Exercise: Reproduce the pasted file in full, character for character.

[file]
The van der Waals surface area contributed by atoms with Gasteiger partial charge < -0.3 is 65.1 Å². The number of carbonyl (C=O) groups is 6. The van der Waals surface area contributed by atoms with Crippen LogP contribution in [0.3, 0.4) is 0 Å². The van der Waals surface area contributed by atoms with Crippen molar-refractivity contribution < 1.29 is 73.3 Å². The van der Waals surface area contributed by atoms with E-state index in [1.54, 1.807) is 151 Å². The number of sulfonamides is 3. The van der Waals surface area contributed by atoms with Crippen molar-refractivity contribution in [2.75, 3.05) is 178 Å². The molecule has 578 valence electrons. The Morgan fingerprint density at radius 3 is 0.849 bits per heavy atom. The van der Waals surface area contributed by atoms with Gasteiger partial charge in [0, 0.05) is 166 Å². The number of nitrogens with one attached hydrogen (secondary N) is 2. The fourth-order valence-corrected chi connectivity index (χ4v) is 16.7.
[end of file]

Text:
The van der Waals surface area contributed by atoms with Gasteiger partial charge < -0.3 is 65.1 Å². The number of carbonyl (C=O) groups is 6. The van der Waals surface area contributed by atoms with Crippen LogP contribution in [0.3, 0.4) is 0 Å². The van der Waals surface area contributed by atoms with Crippen molar-refractivity contribution < 1.29 is 73.3 Å². The van der Waals surface area contributed by atoms with E-state index in [1.54, 1.807) is 151 Å². The number of sulfonamides is 3. The van der Waals surface area contributed by atoms with Crippen molar-refractivity contribution in [2.75, 3.05) is 178 Å². The molecule has 578 valence electrons. The Morgan fingerprint density at radius 3 is 0.849 bits per heavy atom. The van der Waals surface area contributed by atoms with Gasteiger partial charge in [0, 0.05) is 166 Å². The number of nitrogens with one attached hydrogen (secondary N) is 2. The fourth-order valence-corrected chi connectivity index (χ4v) is 16.7.